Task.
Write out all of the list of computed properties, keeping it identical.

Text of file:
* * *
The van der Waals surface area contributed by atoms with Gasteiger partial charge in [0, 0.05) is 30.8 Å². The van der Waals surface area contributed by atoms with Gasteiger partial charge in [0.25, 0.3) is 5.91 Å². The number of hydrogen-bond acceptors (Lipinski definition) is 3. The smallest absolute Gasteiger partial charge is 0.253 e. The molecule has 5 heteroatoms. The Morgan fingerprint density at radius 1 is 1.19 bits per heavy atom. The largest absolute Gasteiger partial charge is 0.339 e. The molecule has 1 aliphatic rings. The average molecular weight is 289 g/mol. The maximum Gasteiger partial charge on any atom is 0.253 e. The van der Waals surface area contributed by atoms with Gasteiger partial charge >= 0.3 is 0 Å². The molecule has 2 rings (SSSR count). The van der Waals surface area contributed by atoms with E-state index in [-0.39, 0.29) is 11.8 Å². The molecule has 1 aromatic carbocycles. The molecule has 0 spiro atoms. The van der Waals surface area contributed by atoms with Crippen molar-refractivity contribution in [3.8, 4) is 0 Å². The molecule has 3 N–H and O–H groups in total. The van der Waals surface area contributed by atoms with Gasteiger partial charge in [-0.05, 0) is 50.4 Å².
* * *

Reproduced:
The van der Waals surface area contributed by atoms with Gasteiger partial charge in [0, 0.05) is 30.8 Å². The van der Waals surface area contributed by atoms with Gasteiger partial charge in [0.25, 0.3) is 5.91 Å². The number of hydrogen-bond acceptors (Lipinski definition) is 3. The smallest absolute Gasteiger partial charge is 0.253 e. The molecule has 5 heteroatoms. The Morgan fingerprint density at radius 1 is 1.19 bits per heavy atom. The largest absolute Gasteiger partial charge is 0.339 e. The molecule has 1 aliphatic rings. The average molecular weight is 289 g/mol. The maximum Gasteiger partial charge on any atom is 0.253 e. The van der Waals surface area contributed by atoms with Gasteiger partial charge >= 0.3 is 0 Å². The molecule has 2 rings (SSSR count). The van der Waals surface area contributed by atoms with E-state index in [-0.39, 0.29) is 11.8 Å². The molecule has 1 aromatic carbocycles. The molecule has 0 spiro atoms. The van der Waals surface area contributed by atoms with Crippen molar-refractivity contribution in [3.8, 4) is 0 Å². The molecule has 3 N–H and O–H groups in total. The van der Waals surface area contributed by atoms with Gasteiger partial charge in [-0.05, 0) is 50.4 Å².